‘People used to say, I don’t know if you can make it with two sons or not.’

— Hugh Moore Jr. Jersey County Farm Bureau vice president

Tom and Ron, now in their 50s, grew up showing Shorthorns in 4-H and at local county fairs. In 1975, they began showing at the Illinois State Fair. They continue to show cattle at the local, state and national levels. Their daughters and grandchildren also show Shorthorns. Ron served as a director of the American Shorthorn

Association and currently serves as vice president of the Illinois Shorthorn Association and secretary of TriCounty FS. Tom is president of Jersey County Grain Co. Hugh Jr. says people questioned why he would want to farm with family. “People used to say, ‘I don’t know if you can make it with two sons or not,’” he said. How did they make it work? He made sure he “didn’t make hired men out of them.” The sons make decisions — and mistakes — just like anyone else, Hugh Jr. said. That’s a lesson Hugh Jr. learned by working with his father. “I’d have to say that grandpa and him talked everything over before they ever made a decision — and usually grandma was involved,” said Ron Moore. The family also keeps in mind what Hugh Sr. always told them: “We all need to get along.” Hugh Jr. says he’s seen a lot of change in his life. And change, he said, is a requirement — not an option. “You have to change,” he said. “You can’t stay like you were 50, 60 years ago.”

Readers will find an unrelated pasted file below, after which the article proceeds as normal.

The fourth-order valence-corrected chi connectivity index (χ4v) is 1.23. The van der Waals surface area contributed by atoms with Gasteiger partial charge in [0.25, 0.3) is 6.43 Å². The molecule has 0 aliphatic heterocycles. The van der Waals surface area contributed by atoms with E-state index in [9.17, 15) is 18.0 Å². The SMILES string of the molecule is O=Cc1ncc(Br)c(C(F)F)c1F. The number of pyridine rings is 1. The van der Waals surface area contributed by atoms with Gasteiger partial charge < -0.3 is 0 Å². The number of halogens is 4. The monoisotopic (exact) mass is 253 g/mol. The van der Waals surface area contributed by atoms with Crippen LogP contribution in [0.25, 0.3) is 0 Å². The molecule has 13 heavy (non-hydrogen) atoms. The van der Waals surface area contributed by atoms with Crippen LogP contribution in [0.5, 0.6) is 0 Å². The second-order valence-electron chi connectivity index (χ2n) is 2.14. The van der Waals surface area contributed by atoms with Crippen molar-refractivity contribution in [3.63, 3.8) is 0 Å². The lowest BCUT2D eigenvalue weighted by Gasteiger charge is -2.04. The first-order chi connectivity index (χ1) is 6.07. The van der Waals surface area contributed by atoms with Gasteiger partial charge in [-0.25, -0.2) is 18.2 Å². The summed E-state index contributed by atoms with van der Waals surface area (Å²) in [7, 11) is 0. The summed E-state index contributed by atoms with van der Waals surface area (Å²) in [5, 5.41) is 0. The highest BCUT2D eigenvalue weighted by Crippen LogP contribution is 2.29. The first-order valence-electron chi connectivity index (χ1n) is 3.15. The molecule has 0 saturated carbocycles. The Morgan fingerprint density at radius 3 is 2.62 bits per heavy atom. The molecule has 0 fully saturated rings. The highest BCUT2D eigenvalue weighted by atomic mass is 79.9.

Are you part of a multi-generation of Farm Bureau leaders? FarmWeek wants to tell your story. Please email CAnderson@ or call 309-557-3156.


Page 3 Monday, June 2, 2014 FarmWeek

Koester family takes pride in dairy’s productivity BY DANIEL GRANT FarmWeek